To see the accelerating and compounding effects of climate change, look no further than California.
In the U.S. Southwest, ecosystems are strained by a ballooning residential population and coasts erode at an alarming rate. Extreme heat, severe wildfire, flooding, intense droughts are frequent realities.
Yet something else is happening in California. Universities are rallying around the issue of climate change, conducting billions of dollars in research each year to uncover the scale of the problem and develop solutions for a more sustainable planet. The work is often supported by competitive government funding, but increasingly another contingent is looking to universities to confront the issue and provide a blueprint for the future: donors.
Around the world in 2022 alone, universities received billions in philanthropic funding to support sustainability related research. California’s Stanford University received $1.69 billion to establish a sustainability school, including one of higher education’s largest-ever gifts: $1.1 billion from zero-emissions advocate John Doerr. Priscilla Chan and Facebook’s Mark Zuckerberg gave $50 million to the University of Hawaii (U.S.) to support ocean restoration research. A £25 million gift at Imperial College London will support sustainable aviation. Significant gifts will fund programs in sustainability and financial management at Canada’s University of Waterloo, conservation research at Canada’s University of Victoria, sustainable transportation at the University of Sydney in Australia, and more.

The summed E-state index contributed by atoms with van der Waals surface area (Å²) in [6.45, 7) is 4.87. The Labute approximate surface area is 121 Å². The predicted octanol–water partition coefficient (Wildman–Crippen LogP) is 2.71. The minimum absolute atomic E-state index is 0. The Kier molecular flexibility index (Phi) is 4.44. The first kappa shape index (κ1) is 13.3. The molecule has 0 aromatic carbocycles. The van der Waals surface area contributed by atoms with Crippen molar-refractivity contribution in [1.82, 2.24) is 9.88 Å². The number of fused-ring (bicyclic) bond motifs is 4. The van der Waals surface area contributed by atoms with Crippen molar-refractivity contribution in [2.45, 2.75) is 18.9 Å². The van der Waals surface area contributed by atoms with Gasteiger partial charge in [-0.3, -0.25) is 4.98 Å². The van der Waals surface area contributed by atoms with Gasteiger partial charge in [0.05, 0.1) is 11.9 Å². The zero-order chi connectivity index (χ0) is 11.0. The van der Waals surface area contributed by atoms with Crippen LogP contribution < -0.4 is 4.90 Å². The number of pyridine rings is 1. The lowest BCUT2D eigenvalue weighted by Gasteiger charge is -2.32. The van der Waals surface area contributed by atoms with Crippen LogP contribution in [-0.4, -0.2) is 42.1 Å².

“People see this as one of the grand challenges of our time,” said Michelle Rosenthal Clark, Associate Vice President for Development at Caltech, which received a $750 million gift from the Resnick family in 2019 to establish a sustainability school. “Some donors like big, hairy audacious problems. This is definitely one of those; it touches all of humanity.”
As some universities look toward attracting and supporting more and more environmentally conscious gifts, their advancement teams are considering the best ways to communicate about sustainability initiatives and steward donors interested in giving toward climate change research.
And fundraising is just the beginning when it comes to reevaluating advancement strategies through the lens of sustainability. Globally, many universities are setting sustainability goals and looking to reduce their carbon footprint. University investment outfits are facing heightened pressure to divest endowments from fossil fuels, and more schools are pursuing Environmental, Social, and Governance investment strategies that emphasize climate sustainability.